What are merchant services? All you need to know

What are merchant services? All you need to know


Merchant services are essential to doing business in today’s digital landscape. But what are they? How do they work? And how can you find the right provider?

In this guide, we’ll answer all your questions and more. Read on to learn everything you need to know about merchant services, payment processing solutions and their associated fees. 

What are merchant services?

Merchant services is a broad term used to describe the hardware, software and financial services required to accept and process payments. Critically, that includes credit and debit card payments, online transactions, mobile payments, contactless payment options and more. 

Why are merchant services important?

Simply put, cash is no longer the go-to payment method for today’s digital-first consumers. In fact, by 2028, the global volume of digital card transactions will surpass 174 billion — a 386% increase from 2023. Bottom line: If you want to keep customers happy, you need more than just a handful of ways to process payments. 

Fortunately, many small business (SMB) owners are already heeding the call for electronic payment processing. According to research, SMBs will spend more than $100 billion on payment solutions by 2025. 

Why? Doing so can unlock numerous opportunities and advantages:

  • Increased sales: Accepting various payment methods allows you to cater to a wider audience. In turn, you can maximize your profitability and avoid turning away willing customers.
  • Improved cash flow: Electronic payment processing is generally faster than traditional options. The result? Quicker access to funds in your bank account.
  • Enhanced security: Merchant services providers offer secure payment processing solutions that protect your customers’ payment information. That way, you can mitigate the risk of data breaches, fraud and legal noncompliance.
  • Greater customer satisfaction: Modern payment solutions are a boon to the customer experience, enabling you to process payments and complete transactions as quickly and smoothly as possible.
  • More efficiency: Rather than jumping through hoops and numerous tools, merchant service providers offer solutions that house all your data in one platform. This prevents you from spending additional hours updating your daily transaction information. Plus, it gives you more time to focus on growing the business.
  • Swift adaptability: The business landscape is constantly evolving. Whether scaling up your payment processing solutions or scaling back, a merchant service provider can help you stay ahead of your changing needs. 

What is a merchant?

“Merchant” is a term that describes the relationship between a business owner and a payment processor. Simply put, merchants are businesses that accept credit card payments in-person, online or over the phone. Therefore, anyone or any business that sells goods and services can be considered a merchant.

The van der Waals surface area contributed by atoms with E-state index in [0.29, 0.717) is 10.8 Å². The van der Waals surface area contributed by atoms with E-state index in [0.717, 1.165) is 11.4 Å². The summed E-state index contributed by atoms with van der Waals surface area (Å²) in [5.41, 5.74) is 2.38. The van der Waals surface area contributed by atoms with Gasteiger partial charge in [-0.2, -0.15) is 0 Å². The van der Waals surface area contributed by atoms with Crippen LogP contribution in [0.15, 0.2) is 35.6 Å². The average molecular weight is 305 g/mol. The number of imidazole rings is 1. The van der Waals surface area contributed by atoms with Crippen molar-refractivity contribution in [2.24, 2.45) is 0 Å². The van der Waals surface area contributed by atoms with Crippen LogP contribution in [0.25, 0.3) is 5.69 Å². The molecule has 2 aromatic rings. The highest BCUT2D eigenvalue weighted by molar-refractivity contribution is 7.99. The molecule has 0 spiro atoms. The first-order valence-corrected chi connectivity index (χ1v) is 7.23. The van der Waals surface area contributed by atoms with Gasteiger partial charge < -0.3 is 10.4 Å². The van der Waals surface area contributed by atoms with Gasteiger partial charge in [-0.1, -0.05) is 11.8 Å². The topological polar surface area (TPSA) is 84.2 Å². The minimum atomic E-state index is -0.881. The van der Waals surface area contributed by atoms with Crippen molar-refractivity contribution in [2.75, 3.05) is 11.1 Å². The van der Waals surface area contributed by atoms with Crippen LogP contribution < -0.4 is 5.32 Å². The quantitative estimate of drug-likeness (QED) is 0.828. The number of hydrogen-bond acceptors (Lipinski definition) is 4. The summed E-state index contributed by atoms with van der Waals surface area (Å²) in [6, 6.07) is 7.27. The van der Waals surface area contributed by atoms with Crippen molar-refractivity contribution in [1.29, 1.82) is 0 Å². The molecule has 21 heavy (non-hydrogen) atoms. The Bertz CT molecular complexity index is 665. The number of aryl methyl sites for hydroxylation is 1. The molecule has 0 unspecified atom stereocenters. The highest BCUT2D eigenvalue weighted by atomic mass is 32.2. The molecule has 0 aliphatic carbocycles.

For example, a retail merchant might operate a brick-and-mortar storefront that customers can browse. In this case, the business owner may only need a physical credit card terminal to process credit and debit card transactions. 

But, if you’re strictly an eCommerce merchant, you don’t need to account for in-person transactions. Instead, you just need a way for customers to submit their payment information online, such as through a secure payment gateway. 

The point? All merchants are different. What works for one business owner might not work for another — that’s why it’s best to choose the merchant service provider that suits your unique needs. 

What is a merchant account?

A merchant account is a type of bank account that allows businesses to accept transactions by credit card, debit card or another electronic payment method. Note that it isn’t the same as your business’ bank account — rather, it’s where you hold funds before they’re cleared or transferred to your primary account.

Businesses normally obtain this from a merchant account provider, such as a bank or other financial institution. Sometimes, a single company can act as both a merchant service and a merchant account provider, but this isn’t required. Either way, you must have a merchant account to receive funds from card payments. 

To summarize, merchant account providers give you a place to hold funds when you process payments. Merchant service providers, on the other hand, give you the means to process, collect and distribute funds in the first place. 

How do merchant services work?

As an intermediary between businesses, customers and financial institutions, merchant services providers facilitate the transaction process. This involves several key steps:

  1. A customer initiates the transaction using their preferred payment method. For example, they may insert their credit or debit card into the merchant’s card reader or use a digital wallet on their phone to make a contactless payment.
  2. The system sends the customer’s payment information to the acquiring bank (i.e., the merchant’s financial institution).
  3. The acquiring bank sends the card transaction to a payment processor, then to the customer’s card association (such as Visa, MasterCard or Discover).
  4. The card network routes the transaction to the customer’s issuing bank and requests approval. This is the financial institution that provides the credit or debit card.
  5. If the card transaction is approved, the issuing bank sends an approval code to the card association.
  6. The card association routes this authorization code to the acquiring bank.
  7. The acquiring bank sends the code to the merchant’s payment system, such as their credit card terminal.